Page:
Nine mumps cases have been reported in LA County so far this year, which health experts say is an unusually high number since the childhood disease is easily prevented through vaccination. But the percentage of American children given that vaccine has decreased because some people are afraid the vaccine isn't safe, despite recent studies providing evidence to the contrary.
According to Dr. Jonathan Fielding, LA County's director of public health, the outbreak may be related to a multi-state outbreak affecting the Hasidic Jewish population on the East Coast, where clusters of mumps are being observed in community centers, schools and colleges.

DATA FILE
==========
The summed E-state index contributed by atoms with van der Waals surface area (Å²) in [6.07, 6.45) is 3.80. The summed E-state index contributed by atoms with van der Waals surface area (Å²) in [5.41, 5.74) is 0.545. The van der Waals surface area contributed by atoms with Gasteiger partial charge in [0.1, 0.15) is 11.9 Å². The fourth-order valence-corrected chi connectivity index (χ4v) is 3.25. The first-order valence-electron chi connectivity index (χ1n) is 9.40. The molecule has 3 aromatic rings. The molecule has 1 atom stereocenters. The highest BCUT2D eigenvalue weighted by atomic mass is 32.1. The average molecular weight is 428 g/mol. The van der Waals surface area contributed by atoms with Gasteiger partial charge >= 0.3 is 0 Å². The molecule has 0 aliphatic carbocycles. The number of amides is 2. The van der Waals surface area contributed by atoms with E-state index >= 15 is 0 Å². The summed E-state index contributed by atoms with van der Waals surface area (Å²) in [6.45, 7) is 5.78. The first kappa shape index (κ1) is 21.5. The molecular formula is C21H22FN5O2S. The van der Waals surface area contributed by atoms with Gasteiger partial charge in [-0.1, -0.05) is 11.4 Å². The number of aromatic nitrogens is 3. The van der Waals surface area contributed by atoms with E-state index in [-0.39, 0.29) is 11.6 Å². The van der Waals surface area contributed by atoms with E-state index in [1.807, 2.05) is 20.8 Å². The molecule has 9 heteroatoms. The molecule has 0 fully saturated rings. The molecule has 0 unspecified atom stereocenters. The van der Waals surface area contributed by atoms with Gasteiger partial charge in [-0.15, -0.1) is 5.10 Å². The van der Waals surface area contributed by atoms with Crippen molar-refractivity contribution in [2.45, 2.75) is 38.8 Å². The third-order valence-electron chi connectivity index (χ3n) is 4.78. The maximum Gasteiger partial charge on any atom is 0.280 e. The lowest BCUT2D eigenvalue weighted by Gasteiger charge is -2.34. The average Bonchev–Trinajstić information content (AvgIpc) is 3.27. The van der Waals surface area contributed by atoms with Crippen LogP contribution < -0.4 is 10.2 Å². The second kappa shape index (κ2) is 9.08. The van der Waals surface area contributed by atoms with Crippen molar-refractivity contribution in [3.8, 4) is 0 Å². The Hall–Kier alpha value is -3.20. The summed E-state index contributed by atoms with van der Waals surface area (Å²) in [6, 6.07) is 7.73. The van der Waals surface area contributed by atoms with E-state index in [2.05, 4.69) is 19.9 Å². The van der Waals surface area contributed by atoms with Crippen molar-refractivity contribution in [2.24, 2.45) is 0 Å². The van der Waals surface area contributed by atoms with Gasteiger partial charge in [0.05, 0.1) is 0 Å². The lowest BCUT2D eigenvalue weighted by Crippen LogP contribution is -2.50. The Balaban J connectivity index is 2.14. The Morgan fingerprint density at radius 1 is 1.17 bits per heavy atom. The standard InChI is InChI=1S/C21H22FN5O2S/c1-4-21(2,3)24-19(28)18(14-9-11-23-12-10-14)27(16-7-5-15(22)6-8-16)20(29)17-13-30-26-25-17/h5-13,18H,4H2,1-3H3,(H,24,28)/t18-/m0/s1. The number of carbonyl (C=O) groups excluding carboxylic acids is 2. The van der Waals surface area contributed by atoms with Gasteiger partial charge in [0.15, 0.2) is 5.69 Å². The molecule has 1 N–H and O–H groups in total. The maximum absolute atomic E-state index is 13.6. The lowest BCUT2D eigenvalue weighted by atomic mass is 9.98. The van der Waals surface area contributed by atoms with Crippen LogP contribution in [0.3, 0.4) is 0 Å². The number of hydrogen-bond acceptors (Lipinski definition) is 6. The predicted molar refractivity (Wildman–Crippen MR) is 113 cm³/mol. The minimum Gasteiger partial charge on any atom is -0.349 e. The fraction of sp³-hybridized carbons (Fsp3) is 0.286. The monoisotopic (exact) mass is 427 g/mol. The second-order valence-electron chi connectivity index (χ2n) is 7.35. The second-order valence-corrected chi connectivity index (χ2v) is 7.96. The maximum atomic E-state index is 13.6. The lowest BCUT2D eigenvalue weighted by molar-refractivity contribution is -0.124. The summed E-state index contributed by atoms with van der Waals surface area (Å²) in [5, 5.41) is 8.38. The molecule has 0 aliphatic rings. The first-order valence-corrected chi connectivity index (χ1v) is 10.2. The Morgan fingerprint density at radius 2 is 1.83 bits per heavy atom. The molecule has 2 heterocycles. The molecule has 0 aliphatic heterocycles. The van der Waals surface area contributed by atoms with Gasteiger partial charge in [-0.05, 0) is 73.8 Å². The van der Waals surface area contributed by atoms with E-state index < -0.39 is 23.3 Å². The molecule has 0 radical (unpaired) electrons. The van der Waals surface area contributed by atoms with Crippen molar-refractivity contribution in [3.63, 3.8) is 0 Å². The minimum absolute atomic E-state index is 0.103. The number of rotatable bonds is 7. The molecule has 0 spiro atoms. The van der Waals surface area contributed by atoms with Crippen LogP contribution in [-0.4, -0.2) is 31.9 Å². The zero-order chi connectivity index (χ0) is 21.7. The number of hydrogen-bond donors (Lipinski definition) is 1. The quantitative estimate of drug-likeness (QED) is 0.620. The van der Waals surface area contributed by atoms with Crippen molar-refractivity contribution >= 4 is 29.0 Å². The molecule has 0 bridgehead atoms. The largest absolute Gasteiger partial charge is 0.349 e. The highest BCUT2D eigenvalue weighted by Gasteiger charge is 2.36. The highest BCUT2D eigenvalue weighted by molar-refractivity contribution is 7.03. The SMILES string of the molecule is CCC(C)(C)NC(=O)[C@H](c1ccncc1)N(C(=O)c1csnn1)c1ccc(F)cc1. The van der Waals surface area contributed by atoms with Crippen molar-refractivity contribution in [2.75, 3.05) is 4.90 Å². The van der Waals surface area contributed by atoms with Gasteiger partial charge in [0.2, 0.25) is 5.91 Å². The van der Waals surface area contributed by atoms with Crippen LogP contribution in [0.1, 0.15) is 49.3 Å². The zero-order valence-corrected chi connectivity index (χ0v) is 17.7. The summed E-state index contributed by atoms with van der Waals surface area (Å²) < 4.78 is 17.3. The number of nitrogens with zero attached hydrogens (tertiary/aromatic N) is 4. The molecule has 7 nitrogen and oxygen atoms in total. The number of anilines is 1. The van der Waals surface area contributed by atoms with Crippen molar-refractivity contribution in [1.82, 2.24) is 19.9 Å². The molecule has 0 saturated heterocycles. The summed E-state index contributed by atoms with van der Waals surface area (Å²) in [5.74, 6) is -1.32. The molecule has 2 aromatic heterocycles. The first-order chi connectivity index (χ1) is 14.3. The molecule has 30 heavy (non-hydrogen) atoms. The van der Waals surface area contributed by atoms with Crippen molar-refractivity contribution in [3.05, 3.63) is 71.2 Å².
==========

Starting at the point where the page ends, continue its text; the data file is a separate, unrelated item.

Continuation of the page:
Mumps is a preventable viral illness transmitted by coughing and sneezing. The first symptoms show up 12 to 25 days after exposure, and include swelling of the salivary glands, fever, and inflammation of the male sexual organs. Up to 20 percent of people infected by mumps don't show any symptoms at all, but in severe cases, it can lead to meningitis or encephalitis.
Unimmunized children and teens under age 19 can get free or low-cost shots from the county's public health centers or through local community clinics. You can get more information at theLA County Department of Public Health web site or by calling 211.